The 2013 Milwaukee Brewers suffered through suspensions and poor performances from key players, en route to their first losing season since 2010, as they finished in 4th place in the ultra-competitive NL Central with a 74-88 record. The team struggled in all aspects of the game, but pitching was the main culprit for their demise. Fortunately, Milwaukee saddled up and gave Matt Garza the largest free agent deal in the team's history today, signing him to a four-year, $50 million contract worth up to $67 million once one factors in incentives and a 5th year vesting option.
The 30-year-old Garza has dealt with injuries in each of the past two seasons, but has still posted a 3.3 WAR and 105 ERA+ in 259 innings with the Cubs and Rangers. Garza has consistently been an above-average starter since earning a full-time gig with the Twins in 2007. In 8 years with the Twins, Rays, Cubs, and Rangers, Garza has a 3.84 career ERA and 3.98 FIP. He has accumulated an 18.1 WAR and hasn't posted an ERA+ below 100 (league average) since his rookie year in 2006.
Garza will certainly add to a Brewers' rotation that ranked 28th in the majors in starter's WAR (5.8) last year, while also finishing with the 6th worst FIP (4.31) in baseball. He will join a staff that already features Yovan Gallardo, Kyle Lohse, Marco Estrada, and Wily Peralta, all of whom are locked up for at least the next two seasons.
Lohse was great in his Milwaukee debut last year, compiling a 3.3 WAR and 3.35 ERA in just under 200 innings. Estrada was also quite solid (3.87 ERA), but made just 21 starts, so a full season of him will definitely be beneficial. Likewise, Peralta had a somewhat impressive rookie season in 2013, finishing with a 4.37 ERA in just over 183 innings.
With the addition of Garza, a full season of Estrada, a steady Lohse, and an improved Wily Peralta, the Brewers' rotation will most certainly be better this season. Still, that leaves Gallardo, who will play a big role in whether the Brewers can contend this year. After gathering a 12.4 WAR and emerging as the team's ace from 2009-2012, Gallardo took a step back last year, posting a 4.18 ERA and 1.7 WAR in 180.2 innings.
However, Gallardo's peripherals suggest 2013 was a fluke. He posted a SO/BB rate (2.18) slightly below his career average (2.57), while his groundball rate (49.2%) was actually the best of his career. Hitters hit .299 on balls in play in 2013, a figure which was the second worst of his career, partially explaining some of his decline. Also, his FIP (3.89) actually suggests that he was a better pitcher last year than his 2.9 WAR 2012 season.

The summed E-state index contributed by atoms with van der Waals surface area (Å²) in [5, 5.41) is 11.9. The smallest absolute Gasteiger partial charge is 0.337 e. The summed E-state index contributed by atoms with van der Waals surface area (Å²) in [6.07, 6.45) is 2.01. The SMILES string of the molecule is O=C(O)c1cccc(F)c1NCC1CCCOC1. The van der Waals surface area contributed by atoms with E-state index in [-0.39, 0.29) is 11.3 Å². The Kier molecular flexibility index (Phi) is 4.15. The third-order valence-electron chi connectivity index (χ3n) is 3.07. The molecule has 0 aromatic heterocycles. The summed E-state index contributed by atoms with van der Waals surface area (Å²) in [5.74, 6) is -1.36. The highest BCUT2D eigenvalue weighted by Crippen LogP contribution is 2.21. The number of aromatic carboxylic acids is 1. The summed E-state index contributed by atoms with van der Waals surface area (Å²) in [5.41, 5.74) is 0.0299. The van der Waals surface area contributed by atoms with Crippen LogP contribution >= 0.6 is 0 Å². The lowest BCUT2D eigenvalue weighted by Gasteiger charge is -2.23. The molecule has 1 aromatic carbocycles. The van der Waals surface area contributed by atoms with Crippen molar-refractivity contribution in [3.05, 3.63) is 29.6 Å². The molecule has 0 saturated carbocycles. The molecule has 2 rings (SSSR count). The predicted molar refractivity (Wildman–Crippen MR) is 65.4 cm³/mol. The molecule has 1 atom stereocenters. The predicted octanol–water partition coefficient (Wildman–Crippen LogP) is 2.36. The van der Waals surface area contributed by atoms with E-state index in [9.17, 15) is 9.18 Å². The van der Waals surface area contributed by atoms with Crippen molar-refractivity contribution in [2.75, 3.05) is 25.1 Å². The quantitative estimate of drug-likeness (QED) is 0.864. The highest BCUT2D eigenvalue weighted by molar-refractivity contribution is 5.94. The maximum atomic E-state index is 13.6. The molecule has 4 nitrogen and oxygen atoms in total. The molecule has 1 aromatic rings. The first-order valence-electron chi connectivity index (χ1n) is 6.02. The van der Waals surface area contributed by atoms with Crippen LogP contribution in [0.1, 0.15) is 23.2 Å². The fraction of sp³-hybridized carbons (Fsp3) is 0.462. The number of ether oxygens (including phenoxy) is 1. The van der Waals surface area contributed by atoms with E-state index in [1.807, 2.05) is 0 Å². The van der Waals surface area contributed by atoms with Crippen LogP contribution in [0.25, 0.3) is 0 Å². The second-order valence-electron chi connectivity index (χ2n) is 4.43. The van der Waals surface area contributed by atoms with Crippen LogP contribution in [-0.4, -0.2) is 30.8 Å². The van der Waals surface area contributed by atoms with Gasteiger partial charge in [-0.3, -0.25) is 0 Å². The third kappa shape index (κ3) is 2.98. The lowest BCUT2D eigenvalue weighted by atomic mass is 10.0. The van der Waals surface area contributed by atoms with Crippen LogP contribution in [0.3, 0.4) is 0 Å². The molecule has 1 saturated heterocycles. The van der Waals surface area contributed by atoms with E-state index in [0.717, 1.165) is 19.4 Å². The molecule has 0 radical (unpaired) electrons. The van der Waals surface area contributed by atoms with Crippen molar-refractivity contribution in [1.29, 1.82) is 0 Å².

Factoring in the addition of Will Smith and the retainment of both Jim Henderson and Brandon Kintzler in the bullpen, and the fact that they didn't really lose anyone except Mike Gonzalez (who had a 85 ERA+ last year) this winter, and the Brewers overall pitching outlook in 2014 looks to be better than last year.
An offense led by Braun, Ramirez, Jean Segura, Carlos Gomez, and Jonathan Lucroy looks pretty good on paper, and supporting players such as Khris Davis, Juan Francisco, Rickie Weeks, and Mark Reynolds all have the potential to produce at a high capacity.
Again, on paper the 2014 Brewers look like a legitimate contender, but is it enough to even finish 3rd in their own division?
The Cardinals won 97 games last year and could be better this year, and the Pirates have a strong pipeline of young talent that should add to a 94-win squad from last season. The 90-win Cincinnati Reds seem like the only team that Milwaukee has a pretty decent chance of catching, but they still have Joey Votto, Jay Bruce, and an incredibly strong rotation. Plus, that's not even factoring in wild-card contenders from other divisions such as the Nationals, Braves, Dodgers, Diamondbacks, and Giants.
Overall, the Garza signing should make Milwaukee a considerably better team in 2014, but whether or not they will be good enough to compete in a deep National League playoff race is another matter.